We realize you’re likely on this list to get away from this app. However, sometimes it's unavoidable. Whenever Facebook rolls out a new feature, the official app will have it long before the third party Facebook apps. Facebook’s official suite of apps include Facebook Messenger, Facebook Groups, Facebook at Work, and Facebook Mentions (if you’re famous). They aren’t great for battery life, but they’ll always get the new features first. Facebook Messenger is also notoriously hard to use outside of the official app. Consequently, Facebook also makes Facebook Lite. It's a super light, simple, and surprisingly good alternative to its larger, battery swilling sibling.
Feature for feature, Hubzilla is the best decentralized, open source competitor to Facebook. Compatibility with the Diaspora, OStatus (includes Mastodon), & ActivityPub (includes NextCloud) protocols allows it to communicate with nearly every other existing. I am happy that after he created Friendica, Mike Macgirvin & friends have continued to push forward by creating and developing Hubzilla. themagician • Mar 2018 • 1 agrees and 0 disagrees Disagree   Agree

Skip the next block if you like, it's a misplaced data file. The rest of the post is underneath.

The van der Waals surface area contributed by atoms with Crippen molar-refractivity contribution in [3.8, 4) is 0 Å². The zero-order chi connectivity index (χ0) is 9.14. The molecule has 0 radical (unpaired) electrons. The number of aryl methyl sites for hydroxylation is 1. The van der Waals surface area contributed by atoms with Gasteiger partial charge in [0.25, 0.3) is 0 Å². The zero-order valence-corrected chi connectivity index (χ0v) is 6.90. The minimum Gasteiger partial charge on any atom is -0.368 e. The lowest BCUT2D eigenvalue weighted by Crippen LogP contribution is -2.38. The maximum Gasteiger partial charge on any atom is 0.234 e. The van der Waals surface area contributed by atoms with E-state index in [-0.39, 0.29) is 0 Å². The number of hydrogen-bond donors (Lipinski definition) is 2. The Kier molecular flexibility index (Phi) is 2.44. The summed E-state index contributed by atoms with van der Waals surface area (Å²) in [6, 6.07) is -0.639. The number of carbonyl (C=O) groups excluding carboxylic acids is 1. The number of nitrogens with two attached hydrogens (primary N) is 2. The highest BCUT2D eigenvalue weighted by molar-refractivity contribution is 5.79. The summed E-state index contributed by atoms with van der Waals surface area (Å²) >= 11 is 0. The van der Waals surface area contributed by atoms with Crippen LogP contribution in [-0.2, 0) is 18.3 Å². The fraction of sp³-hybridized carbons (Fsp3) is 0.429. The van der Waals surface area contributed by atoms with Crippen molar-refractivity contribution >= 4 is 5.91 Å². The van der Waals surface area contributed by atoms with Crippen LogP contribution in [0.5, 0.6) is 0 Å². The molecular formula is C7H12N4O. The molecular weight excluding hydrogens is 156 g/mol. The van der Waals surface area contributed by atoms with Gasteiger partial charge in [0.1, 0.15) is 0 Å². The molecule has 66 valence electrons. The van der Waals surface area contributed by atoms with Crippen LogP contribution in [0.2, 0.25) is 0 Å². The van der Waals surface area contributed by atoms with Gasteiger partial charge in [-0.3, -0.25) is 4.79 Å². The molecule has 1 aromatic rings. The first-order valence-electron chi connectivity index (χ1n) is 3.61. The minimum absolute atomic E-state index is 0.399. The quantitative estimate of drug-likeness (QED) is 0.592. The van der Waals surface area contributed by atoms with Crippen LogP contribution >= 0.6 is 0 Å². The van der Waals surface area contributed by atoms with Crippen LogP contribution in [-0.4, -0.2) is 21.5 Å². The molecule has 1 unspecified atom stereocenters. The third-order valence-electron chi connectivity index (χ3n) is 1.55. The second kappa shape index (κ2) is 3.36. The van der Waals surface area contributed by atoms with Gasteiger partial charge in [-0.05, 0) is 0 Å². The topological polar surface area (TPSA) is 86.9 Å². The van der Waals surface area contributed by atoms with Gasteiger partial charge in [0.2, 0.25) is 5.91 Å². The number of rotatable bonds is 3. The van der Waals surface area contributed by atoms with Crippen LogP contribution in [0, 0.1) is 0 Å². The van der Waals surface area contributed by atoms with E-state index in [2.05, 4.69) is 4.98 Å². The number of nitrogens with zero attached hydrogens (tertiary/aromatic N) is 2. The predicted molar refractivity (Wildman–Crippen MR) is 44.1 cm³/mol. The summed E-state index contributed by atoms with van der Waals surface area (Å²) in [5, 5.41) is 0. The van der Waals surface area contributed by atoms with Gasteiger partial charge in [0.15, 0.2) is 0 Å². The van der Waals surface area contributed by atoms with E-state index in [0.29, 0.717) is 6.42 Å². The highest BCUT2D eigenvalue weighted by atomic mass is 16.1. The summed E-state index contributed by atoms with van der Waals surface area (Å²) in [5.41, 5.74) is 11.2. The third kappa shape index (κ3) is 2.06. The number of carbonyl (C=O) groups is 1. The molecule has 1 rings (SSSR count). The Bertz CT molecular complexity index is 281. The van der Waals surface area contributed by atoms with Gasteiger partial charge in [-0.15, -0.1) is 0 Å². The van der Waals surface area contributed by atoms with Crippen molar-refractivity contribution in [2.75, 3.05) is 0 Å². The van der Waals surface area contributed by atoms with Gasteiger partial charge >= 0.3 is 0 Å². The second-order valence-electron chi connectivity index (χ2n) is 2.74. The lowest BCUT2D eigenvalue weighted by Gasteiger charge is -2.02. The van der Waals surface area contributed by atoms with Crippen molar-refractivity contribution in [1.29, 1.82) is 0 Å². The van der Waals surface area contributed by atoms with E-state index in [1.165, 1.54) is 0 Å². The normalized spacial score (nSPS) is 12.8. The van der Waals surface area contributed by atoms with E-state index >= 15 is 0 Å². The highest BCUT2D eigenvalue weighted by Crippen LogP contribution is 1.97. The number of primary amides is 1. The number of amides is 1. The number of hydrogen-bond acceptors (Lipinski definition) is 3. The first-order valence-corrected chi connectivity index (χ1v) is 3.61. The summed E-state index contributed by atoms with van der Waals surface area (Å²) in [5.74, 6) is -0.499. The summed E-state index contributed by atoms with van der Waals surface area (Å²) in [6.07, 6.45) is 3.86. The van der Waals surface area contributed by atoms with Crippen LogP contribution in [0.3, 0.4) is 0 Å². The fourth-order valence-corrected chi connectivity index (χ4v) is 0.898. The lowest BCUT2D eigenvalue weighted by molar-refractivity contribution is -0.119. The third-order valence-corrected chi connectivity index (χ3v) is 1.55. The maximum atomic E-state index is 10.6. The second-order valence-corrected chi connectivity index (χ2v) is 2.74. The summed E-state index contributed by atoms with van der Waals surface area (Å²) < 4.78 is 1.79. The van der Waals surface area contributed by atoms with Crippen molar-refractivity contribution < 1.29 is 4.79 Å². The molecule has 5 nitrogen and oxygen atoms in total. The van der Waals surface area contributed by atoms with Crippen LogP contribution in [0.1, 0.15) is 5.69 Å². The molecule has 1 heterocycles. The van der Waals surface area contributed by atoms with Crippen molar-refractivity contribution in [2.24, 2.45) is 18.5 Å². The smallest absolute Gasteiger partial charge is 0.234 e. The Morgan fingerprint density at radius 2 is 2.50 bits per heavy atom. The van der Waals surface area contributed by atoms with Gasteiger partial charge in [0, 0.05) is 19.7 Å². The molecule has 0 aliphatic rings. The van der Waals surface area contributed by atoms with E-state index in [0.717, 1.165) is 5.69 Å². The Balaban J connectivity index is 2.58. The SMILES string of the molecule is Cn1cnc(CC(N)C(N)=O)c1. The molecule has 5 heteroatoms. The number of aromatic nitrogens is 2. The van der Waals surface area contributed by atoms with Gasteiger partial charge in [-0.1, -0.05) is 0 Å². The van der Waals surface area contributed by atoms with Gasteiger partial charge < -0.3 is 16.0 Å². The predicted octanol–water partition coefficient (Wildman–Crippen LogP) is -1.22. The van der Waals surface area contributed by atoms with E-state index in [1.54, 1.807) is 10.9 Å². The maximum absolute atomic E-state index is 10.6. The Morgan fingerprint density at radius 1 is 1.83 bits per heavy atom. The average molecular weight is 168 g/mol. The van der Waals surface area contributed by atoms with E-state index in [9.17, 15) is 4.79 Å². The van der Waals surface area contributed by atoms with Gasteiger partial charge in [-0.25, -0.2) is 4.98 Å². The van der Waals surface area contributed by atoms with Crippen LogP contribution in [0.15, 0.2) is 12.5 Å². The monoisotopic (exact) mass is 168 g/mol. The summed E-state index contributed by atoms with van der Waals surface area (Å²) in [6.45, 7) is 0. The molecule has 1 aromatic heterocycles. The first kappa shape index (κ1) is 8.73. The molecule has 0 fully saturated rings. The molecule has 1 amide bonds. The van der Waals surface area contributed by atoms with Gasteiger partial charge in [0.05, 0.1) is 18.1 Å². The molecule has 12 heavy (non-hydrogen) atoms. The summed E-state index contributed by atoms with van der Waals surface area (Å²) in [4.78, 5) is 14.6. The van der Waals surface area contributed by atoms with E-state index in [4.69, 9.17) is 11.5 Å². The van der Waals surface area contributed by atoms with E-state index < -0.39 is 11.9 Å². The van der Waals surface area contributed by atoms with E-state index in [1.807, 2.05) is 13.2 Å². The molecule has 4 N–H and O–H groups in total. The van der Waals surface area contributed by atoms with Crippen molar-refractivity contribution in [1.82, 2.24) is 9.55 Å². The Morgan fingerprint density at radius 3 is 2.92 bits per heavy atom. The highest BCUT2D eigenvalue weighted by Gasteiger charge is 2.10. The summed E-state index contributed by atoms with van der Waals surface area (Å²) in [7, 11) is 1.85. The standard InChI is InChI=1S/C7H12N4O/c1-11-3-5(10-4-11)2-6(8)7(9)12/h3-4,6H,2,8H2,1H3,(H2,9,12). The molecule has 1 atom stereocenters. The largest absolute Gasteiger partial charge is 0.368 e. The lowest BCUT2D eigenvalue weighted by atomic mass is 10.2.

IMDB is the go-to website for movie lovers and deservedly so. It’s a great website where you can read reviews of a movie from various users and rate movies you’ve just watched. Along with that, you can also discuss various movies on the “Message Board” with the very cool community. There’s also IMDBPro, if you want to get in touch with an actor or artist.
The subscriber usage data is the bread and butter of social networks like Facebook. Vero is an option in this case as it’s based on the subscription model; so, it doesn’t show ads and collect data for the same. This fast-growing social media alternative is only app-based. They do collect your usage stats but make it available to you only to monitor how often you use the service. However, this option is turned off by default.
@Corvin Adkins: I completely agree. My team and I use Podio and the internal chat is useful for general communication. And even though it integrates with Slack, I don't want my team to have to switch between apps to chat. It would be counter productive. We would love to migrate to Clickup but wouldn't be able to until it had the current features that our team is using on Podio at minimum.